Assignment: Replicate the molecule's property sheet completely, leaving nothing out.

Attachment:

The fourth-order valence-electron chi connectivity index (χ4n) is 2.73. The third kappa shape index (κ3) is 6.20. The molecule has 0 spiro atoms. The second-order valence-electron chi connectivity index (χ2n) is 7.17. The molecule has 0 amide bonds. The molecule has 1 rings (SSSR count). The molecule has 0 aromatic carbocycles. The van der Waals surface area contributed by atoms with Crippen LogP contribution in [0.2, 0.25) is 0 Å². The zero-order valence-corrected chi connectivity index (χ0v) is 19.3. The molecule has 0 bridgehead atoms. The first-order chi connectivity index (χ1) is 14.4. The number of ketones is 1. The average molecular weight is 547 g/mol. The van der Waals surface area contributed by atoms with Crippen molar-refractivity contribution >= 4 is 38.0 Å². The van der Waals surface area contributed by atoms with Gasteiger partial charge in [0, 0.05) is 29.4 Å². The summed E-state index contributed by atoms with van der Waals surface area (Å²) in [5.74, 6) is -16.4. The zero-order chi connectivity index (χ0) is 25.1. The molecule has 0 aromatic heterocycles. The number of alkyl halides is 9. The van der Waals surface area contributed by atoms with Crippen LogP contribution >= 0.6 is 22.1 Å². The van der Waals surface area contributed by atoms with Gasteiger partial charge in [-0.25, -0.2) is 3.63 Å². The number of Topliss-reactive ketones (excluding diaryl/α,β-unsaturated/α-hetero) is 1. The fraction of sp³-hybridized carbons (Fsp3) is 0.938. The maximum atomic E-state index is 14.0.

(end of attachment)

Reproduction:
The fourth-order valence-electron chi connectivity index (χ4n) is 2.73. The third kappa shape index (κ3) is 6.20. The molecule has 0 spiro atoms. The second-order valence-electron chi connectivity index (χ2n) is 7.17. The molecule has 0 amide bonds. The molecule has 1 rings (SSSR count). The molecule has 0 aromatic carbocycles. The van der Waals surface area contributed by atoms with Crippen LogP contribution in [0.2, 0.25) is 0 Å². The zero-order valence-corrected chi connectivity index (χ0v) is 19.3. The molecule has 0 bridgehead atoms. The first-order chi connectivity index (χ1) is 14.4. The number of ketones is 1. The average molecular weight is 547 g/mol. The van der Waals surface area contributed by atoms with Crippen molar-refractivity contribution >= 4 is 38.0 Å². The van der Waals surface area contributed by atoms with Gasteiger partial charge in [0, 0.05) is 29.4 Å². The summed E-state index contributed by atoms with van der Waals surface area (Å²) in [5.74, 6) is -16.4. The zero-order chi connectivity index (χ0) is 25.1. The molecule has 0 aromatic heterocycles. The number of alkyl halides is 9. The van der Waals surface area contributed by atoms with Crippen LogP contribution >= 0.6 is 22.1 Å². The van der Waals surface area contributed by atoms with Gasteiger partial charge in [-0.25, -0.2) is 3.63 Å². The number of Topliss-reactive ketones (excluding diaryl/α,β-unsaturated/α-hetero) is 1. The fraction of sp³-hybridized carbons (Fsp3) is 0.938. The maximum atomic E-state index is 14.0.